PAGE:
I find that the pants are suitable for the last couple of days when my flow has almost finished. For the most part, period pants are there as the back-up for any leaks or over flow from the menstrual cup, which works really well. Previously I had had to use a combo of tampon and pads anyway, so using period pants instead of sanitary towels is a good way to feel more confident with no waste. For me personally, the pants do not hold up to a really heavy flow on their own. So I would recommend testing these based on your own menstrual blood levels.

The major issue with the big name period pants is cost. They are not cheap BUT low cost period pants are now available on the high street, yay!

Another way to significantly cut the amount of trash from managing periods is to swap to reusable sanitary towels. These are also made from bamboo and organic cotton, (although some do contain polyester, absorbent polymers and leak proof barriers, so take a look at the product information). It is a case of washing them and drying as you would any regular clothing and reusing. You can buy pads for different levels of discharge and also different types, some with removable cores and some that are just a whole pad.

I personally haven’t tried any reusable sanitary towels, but I expect they are pretty much the same experience as the period pants. So I would check your output requirements and adjust your needs, considering using another product in conjunction. Again, they are not super cheap and are an investment which pays off over time. I would need at least three on rotation to act as a backup to my cup, which works out at around the same price as one pair of the more expensive period pants.

From a functionality point of view they are an easy eco swap from the plastic filled single use option, so if a cup is not for you this is a suitable alternative.

Again, this is a product that I have not used myself. However I think that they would be really useful! I’ve read reviews and users have commented that they are great for swimming on your period. In my opinion, they would be useful for light days or when you might not be able to use a cup.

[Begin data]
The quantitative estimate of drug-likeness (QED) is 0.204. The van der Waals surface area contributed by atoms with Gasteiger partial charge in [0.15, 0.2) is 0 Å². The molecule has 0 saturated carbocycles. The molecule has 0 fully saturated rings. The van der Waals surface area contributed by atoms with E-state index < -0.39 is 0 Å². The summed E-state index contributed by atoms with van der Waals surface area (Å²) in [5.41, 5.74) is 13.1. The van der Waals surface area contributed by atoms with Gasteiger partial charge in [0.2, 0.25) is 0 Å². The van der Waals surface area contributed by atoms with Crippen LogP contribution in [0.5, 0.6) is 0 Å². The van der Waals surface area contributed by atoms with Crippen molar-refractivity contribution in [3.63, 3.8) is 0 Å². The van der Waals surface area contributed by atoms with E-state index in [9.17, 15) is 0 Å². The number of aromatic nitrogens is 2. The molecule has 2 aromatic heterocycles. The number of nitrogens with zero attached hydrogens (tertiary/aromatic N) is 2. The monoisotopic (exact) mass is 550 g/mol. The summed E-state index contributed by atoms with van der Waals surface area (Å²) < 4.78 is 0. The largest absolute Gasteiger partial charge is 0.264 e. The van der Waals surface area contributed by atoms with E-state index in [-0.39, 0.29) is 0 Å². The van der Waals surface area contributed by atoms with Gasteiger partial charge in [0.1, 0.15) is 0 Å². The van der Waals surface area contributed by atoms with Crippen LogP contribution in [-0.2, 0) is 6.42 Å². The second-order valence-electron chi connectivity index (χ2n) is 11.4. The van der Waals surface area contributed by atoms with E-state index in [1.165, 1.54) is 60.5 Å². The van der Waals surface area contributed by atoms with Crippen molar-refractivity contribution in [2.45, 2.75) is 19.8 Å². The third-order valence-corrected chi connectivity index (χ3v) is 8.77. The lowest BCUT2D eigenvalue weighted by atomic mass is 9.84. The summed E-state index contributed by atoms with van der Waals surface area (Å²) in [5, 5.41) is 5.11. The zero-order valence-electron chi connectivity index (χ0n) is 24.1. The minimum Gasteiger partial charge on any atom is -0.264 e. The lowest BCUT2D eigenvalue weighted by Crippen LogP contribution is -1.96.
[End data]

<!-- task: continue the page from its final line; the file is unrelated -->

They are made from squares of material that you roll up to form a regular tampon shape. You can find ones that are made from 100% organic cotton and basically you use them the same way as a regular tampon, you just wash and re-use instead of throwing away. As with the other reusable items it's about spending a little initially and then recouping that cost by subsequently having free periods. It also means less waste which is fab!

If you find using a menstrual cup is too tricky or not for you then switch your tampon to one that is made from 100% organic cotton without a plastic applicator. That’s a great start!

Also if the tampons contain no plastic (check the box or buy Natracare tampons here) they are compostable, as are cardboard applicators. Additionally, you can help reduce the carbon footprint of the tampons by bulk buying. If you need some help with insertion you could also try a reusable tampon applicator...

Reusable Tampon Applicator

I haven’t used applicators for years but some clever people have designed reusable ones, which is a really awesome way to cut down that single use plastic. Made from medical grade materials, you load it up by placing a tampon in the barrel and then insert as normal. Clean the applicator under some running water and keep it in a little wash bag. Who would have thought that tampons could be like shooting bullets?

Lastly there you can also choose to use eco-friendly disposable towels. They are made from certified, sustainable wood pulp and plant based polymers, meaning that at least pad doesn’t contain any plastic. This means that they can break down more easily and the same as the eco tampons, you can also compost them!

So you want to be a better bleeder? Try out some of the suggested options and find what works best for you. Go with the flow!

Are you ready to reduce your eco-anxiety and be more sustainable?

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I’m Annie, The Sustainable Life Coach - contact me for life coaching sessions focused on building environmentally friendly lifestyles.